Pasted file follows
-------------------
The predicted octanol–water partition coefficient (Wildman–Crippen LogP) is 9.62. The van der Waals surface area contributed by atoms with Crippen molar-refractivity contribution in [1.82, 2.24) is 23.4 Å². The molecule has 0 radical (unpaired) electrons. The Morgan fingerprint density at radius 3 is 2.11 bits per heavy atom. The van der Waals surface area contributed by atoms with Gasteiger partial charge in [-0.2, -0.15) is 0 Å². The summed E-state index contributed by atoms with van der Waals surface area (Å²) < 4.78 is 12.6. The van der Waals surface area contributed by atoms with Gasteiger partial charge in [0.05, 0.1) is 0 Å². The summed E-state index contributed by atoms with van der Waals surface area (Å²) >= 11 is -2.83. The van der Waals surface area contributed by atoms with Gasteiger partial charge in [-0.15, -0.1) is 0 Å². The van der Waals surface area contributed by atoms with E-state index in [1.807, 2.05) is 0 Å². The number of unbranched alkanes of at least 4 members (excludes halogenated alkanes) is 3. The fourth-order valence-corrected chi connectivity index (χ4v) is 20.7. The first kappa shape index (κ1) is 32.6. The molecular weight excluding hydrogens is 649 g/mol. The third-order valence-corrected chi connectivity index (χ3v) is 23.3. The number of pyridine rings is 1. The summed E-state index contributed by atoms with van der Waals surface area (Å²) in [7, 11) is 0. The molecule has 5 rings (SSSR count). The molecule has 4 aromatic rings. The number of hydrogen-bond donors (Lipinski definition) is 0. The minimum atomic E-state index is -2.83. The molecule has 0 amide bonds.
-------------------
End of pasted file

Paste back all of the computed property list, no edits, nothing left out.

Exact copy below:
The predicted octanol–water partition coefficient (Wildman–Crippen LogP) is 9.62. The van der Waals surface area contributed by atoms with Crippen molar-refractivity contribution in [1.82, 2.24) is 23.4 Å². The molecule has 0 radical (unpaired) electrons. The Morgan fingerprint density at radius 3 is 2.11 bits per heavy atom. The van der Waals surface area contributed by atoms with Gasteiger partial charge in [-0.2, -0.15) is 0 Å². The summed E-state index contributed by atoms with van der Waals surface area (Å²) < 4.78 is 12.6. The van der Waals surface area contributed by atoms with Gasteiger partial charge in [0.05, 0.1) is 0 Å². The summed E-state index contributed by atoms with van der Waals surface area (Å²) >= 11 is -2.83. The van der Waals surface area contributed by atoms with Gasteiger partial charge in [-0.15, -0.1) is 0 Å². The van der Waals surface area contributed by atoms with E-state index in [1.807, 2.05) is 0 Å². The number of unbranched alkanes of at least 4 members (excludes halogenated alkanes) is 3. The fourth-order valence-corrected chi connectivity index (χ4v) is 20.7. The first kappa shape index (κ1) is 32.6. The molecular weight excluding hydrogens is 649 g/mol. The third-order valence-corrected chi connectivity index (χ3v) is 23.3. The number of pyridine rings is 1. The summed E-state index contributed by atoms with van der Waals surface area (Å²) in [7, 11) is 0. The molecule has 5 rings (SSSR count). The molecule has 4 aromatic rings. The number of hydrogen-bond donors (Lipinski definition) is 0. The minimum atomic E-state index is -2.83. The molecule has 0 amide bonds.